Elementary school teacher Ron Morris of Riverside, California goes a step beyond to understand his students' backgrounds. It's one way Morris incorporates the culture of his students in the classroom.
Rachel Martin speaks with Chad Day of The Associated Press, who was part of a new investigation that says Paul Manafort secretly worked with a Russian billionaire to support Russian interests.
Rachel Martin speaks with Democratic Sen. Chris Coons about Judge Neil Gorsuch's confirmation hearing and the investigation into Russia's interference in the United States election.
The U.S. is hosting this year's Women's World Hockey Championships. So why is the U.S. women's team threatening to boycott? Commentator Sarah Spain of ESPN says it's about fairness and respect.
On Wheel of Fortune, a man had the letters, "A Streetcar Na_ed Desire." To fill in the blank, he chose "K."
In an interview, former Neil Gorsuch colleague Judge Michael McConnell mentioned a case involving Denver telecom CEO Joe Nacchio. In fact, Gorsuch was recused in that case.
In India, only 2 percent of people pay taxes. It has to do with how easy it is to avoid them, and what many see as a lack of connection between taxes and government services.
On Wednesday, the Scottish Parliament is debating asking for a second referendum on independence from the U.K., after the U.K. voted to leave the European Union last year.
David Greene talks with Leonard Leo, an adviser to President Trump on the Supreme Court, who has been walking Judge Gorsuch through the confirmation process.
NPR's Rachel Martin talks with Patricia Danzi, the Africa director for the International Committee of the Red Cross, about famine relief efforts in South Sudan.
President Trump is meeting with members of the Congressional Black Caucus at the White House today. Rachel Martin speaks with the second vice-chair of the Congressional Black Caucus, Rep. Karen Bass.
The U.S. had to step into northern Syria recently to keep two factions it supports from fighting with each other. They're supposed to be fighting ISIS.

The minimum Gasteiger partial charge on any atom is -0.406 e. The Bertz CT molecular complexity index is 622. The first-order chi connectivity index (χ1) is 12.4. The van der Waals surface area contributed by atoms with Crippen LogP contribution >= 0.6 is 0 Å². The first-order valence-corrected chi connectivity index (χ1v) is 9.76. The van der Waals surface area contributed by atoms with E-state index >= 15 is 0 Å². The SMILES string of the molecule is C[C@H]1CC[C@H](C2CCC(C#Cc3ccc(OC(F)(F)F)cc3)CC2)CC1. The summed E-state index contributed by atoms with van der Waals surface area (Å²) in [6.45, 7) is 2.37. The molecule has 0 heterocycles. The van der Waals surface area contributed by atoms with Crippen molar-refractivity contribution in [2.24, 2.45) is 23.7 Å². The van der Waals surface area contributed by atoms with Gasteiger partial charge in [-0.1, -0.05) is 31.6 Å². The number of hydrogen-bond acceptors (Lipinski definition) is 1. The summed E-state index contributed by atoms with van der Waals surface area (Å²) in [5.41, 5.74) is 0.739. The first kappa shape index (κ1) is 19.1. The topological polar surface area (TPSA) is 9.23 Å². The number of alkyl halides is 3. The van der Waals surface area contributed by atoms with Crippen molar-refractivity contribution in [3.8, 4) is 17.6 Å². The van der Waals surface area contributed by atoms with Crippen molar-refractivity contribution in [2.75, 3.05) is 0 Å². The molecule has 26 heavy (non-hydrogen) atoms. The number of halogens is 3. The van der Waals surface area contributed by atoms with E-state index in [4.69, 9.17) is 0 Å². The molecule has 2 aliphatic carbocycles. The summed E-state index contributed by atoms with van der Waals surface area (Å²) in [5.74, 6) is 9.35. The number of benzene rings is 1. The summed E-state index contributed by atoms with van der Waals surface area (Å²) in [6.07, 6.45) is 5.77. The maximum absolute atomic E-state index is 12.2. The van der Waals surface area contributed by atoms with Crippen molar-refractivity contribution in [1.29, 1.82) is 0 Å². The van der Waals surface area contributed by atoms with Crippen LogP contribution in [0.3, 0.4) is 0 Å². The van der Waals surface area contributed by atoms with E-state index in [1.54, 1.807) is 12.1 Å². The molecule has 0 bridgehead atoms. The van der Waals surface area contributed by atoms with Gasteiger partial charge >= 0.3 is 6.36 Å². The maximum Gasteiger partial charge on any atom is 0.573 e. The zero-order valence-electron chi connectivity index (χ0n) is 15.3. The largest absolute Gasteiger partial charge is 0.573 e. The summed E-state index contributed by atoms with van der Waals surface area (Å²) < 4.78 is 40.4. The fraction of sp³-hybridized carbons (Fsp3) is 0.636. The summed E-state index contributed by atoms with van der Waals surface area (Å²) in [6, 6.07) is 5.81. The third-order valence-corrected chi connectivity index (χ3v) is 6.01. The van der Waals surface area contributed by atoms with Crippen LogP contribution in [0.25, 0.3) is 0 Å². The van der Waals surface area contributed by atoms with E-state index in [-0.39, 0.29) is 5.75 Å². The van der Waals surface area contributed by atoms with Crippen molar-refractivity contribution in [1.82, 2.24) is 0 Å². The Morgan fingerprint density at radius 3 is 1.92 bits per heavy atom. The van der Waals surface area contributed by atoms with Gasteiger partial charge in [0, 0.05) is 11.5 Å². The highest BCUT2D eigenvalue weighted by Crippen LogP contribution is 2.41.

Supreme Court nominee Neil Gorsuch answered questions from members of the Senate Judiciary Committee for more than 10 hours on Tuesday. Gorsuch says he will be an independent voice on the court.
NATO Secretary General Jens Stoltenberg is in Washington, D.C. for a meeting of the coalition fighting ISIS. David Greene speaks with him about NATO defense spending and Trump's commitment to NATO.
Supreme Court nominee Judge Gorsuch appears before the Senate Judiciary Committee on Tuesday. Rachel Martin talks to Sen. Charles Grassley, who as chairman of the panel, leads the confirmation effort.
In the sport of curling, players slide stones across the ice. In an extreme version played in Russia's Ural Mountains, they slide cars on the ice. An auto insurance firm sponsors the tournament.
Patrons can snooze on reclining beds for up to two hours as long as they buy an item from the menu. And guests get a free cup of coffee.
Passengers on flights coming into the U.S. will be allowed to carry smartphones into the plane's cabin. But all larger electronic devices, like laptops and cameras, must be placed in checked baggage.
(Image credit: John Locher/AP)
Syrian archaeologists are using a new product to try to stop the illegal flow of antiquities. It's a high-tech liquid visible under special light that carries tagging data on where items come from.
Progressive groups have enjoyed a fundraising bonanza since Trump's election. Whether it's the ACLU or Planned Parenthood, the cash is flowing in to organizations opposed to Trump and his policies.